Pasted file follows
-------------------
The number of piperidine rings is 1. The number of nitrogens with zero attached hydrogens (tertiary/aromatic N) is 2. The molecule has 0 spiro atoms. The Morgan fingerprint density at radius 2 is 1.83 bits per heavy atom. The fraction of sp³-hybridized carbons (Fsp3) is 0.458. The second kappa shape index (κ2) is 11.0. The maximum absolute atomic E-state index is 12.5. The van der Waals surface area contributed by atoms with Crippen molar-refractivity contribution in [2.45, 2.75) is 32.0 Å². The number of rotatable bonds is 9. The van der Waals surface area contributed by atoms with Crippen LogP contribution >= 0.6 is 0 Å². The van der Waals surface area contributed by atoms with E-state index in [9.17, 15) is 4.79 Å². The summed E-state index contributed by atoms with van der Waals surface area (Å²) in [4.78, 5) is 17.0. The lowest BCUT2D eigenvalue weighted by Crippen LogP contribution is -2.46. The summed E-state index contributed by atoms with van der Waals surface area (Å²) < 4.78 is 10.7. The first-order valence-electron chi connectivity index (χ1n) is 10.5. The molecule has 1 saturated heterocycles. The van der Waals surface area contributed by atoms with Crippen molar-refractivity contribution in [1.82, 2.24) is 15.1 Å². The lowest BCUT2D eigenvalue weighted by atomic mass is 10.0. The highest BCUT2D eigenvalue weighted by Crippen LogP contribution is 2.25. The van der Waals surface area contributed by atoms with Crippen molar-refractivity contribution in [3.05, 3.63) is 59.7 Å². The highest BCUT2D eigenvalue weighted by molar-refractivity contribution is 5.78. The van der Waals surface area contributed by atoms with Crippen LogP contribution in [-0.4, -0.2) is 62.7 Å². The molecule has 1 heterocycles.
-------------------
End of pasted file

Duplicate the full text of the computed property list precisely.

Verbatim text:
The number of piperidine rings is 1. The number of nitrogens with zero attached hydrogens (tertiary/aromatic N) is 2. The molecule has 0 spiro atoms. The Morgan fingerprint density at radius 2 is 1.83 bits per heavy atom. The fraction of sp³-hybridized carbons (Fsp3) is 0.458. The second kappa shape index (κ2) is 11.0. The maximum absolute atomic E-state index is 12.5. The van der Waals surface area contributed by atoms with Crippen molar-refractivity contribution in [2.45, 2.75) is 32.0 Å². The number of rotatable bonds is 9. The van der Waals surface area contributed by atoms with Crippen LogP contribution >= 0.6 is 0 Å². The van der Waals surface area contributed by atoms with E-state index in [9.17, 15) is 4.79 Å². The summed E-state index contributed by atoms with van der Waals surface area (Å²) in [4.78, 5) is 17.0. The lowest BCUT2D eigenvalue weighted by Crippen LogP contribution is -2.46. The summed E-state index contributed by atoms with van der Waals surface area (Å²) < 4.78 is 10.7. The first-order valence-electron chi connectivity index (χ1n) is 10.5. The molecule has 1 saturated heterocycles. The van der Waals surface area contributed by atoms with Crippen molar-refractivity contribution in [1.82, 2.24) is 15.1 Å². The lowest BCUT2D eigenvalue weighted by atomic mass is 10.0. The highest BCUT2D eigenvalue weighted by Crippen LogP contribution is 2.25. The van der Waals surface area contributed by atoms with Crippen molar-refractivity contribution in [3.05, 3.63) is 59.7 Å². The highest BCUT2D eigenvalue weighted by molar-refractivity contribution is 5.78. The van der Waals surface area contributed by atoms with Crippen LogP contribution in [-0.4, -0.2) is 62.7 Å². The molecule has 1 heterocycles.